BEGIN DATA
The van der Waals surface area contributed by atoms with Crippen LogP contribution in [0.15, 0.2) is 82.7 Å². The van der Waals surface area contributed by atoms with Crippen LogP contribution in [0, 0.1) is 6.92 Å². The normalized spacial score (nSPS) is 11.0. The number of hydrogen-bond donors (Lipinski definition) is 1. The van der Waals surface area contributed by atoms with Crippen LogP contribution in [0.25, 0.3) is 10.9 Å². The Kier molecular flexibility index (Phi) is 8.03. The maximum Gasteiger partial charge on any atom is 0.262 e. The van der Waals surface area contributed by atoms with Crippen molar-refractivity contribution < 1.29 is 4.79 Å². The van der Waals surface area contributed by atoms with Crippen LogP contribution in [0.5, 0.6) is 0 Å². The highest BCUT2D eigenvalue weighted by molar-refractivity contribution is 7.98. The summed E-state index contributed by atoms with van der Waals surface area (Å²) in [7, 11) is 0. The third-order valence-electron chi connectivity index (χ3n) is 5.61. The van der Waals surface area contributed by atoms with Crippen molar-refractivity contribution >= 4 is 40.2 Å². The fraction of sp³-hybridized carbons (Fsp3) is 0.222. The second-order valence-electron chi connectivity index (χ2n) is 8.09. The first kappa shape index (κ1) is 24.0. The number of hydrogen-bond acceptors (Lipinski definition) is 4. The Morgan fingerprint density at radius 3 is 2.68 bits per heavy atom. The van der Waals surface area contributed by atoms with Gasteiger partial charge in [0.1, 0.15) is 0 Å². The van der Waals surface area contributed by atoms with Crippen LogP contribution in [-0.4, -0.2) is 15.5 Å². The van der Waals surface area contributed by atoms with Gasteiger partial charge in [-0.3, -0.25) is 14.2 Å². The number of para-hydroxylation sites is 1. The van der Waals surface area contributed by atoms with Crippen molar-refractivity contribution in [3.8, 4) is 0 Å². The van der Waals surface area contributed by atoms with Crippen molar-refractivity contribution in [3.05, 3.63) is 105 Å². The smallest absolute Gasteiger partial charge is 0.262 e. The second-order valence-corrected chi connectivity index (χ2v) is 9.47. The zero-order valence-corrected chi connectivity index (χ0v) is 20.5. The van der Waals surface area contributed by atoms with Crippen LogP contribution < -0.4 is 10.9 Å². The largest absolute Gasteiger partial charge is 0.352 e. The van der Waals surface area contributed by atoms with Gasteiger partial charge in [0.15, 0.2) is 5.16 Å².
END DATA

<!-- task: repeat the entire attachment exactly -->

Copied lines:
The van der Waals surface area contributed by atoms with Crippen LogP contribution in [0.15, 0.2) is 82.7 Å². The van der Waals surface area contributed by atoms with Crippen LogP contribution in [0, 0.1) is 6.92 Å². The normalized spacial score (nSPS) is 11.0. The number of hydrogen-bond donors (Lipinski definition) is 1. The van der Waals surface area contributed by atoms with Crippen LogP contribution in [0.25, 0.3) is 10.9 Å². The Kier molecular flexibility index (Phi) is 8.03. The maximum Gasteiger partial charge on any atom is 0.262 e. The van der Waals surface area contributed by atoms with Crippen molar-refractivity contribution < 1.29 is 4.79 Å². The van der Waals surface area contributed by atoms with Crippen LogP contribution in [0.5, 0.6) is 0 Å². The highest BCUT2D eigenvalue weighted by molar-refractivity contribution is 7.98. The summed E-state index contributed by atoms with van der Waals surface area (Å²) in [7, 11) is 0. The third-order valence-electron chi connectivity index (χ3n) is 5.61. The van der Waals surface area contributed by atoms with Crippen molar-refractivity contribution >= 4 is 40.2 Å². The fraction of sp³-hybridized carbons (Fsp3) is 0.222. The second-order valence-electron chi connectivity index (χ2n) is 8.09. The first kappa shape index (κ1) is 24.0. The number of hydrogen-bond acceptors (Lipinski definition) is 4. The Morgan fingerprint density at radius 3 is 2.68 bits per heavy atom. The van der Waals surface area contributed by atoms with Gasteiger partial charge in [0.1, 0.15) is 0 Å². The van der Waals surface area contributed by atoms with Crippen LogP contribution in [-0.4, -0.2) is 15.5 Å². The van der Waals surface area contributed by atoms with Gasteiger partial charge in [-0.3, -0.25) is 14.2 Å². The number of para-hydroxylation sites is 1. The van der Waals surface area contributed by atoms with Crippen molar-refractivity contribution in [3.8, 4) is 0 Å². The van der Waals surface area contributed by atoms with Crippen molar-refractivity contribution in [3.05, 3.63) is 105 Å². The smallest absolute Gasteiger partial charge is 0.262 e. The second-order valence-corrected chi connectivity index (χ2v) is 9.47. The zero-order valence-corrected chi connectivity index (χ0v) is 20.5. The van der Waals surface area contributed by atoms with Crippen LogP contribution < -0.4 is 10.9 Å². The largest absolute Gasteiger partial charge is 0.352 e. The van der Waals surface area contributed by atoms with Gasteiger partial charge in [0.15, 0.2) is 5.16 Å².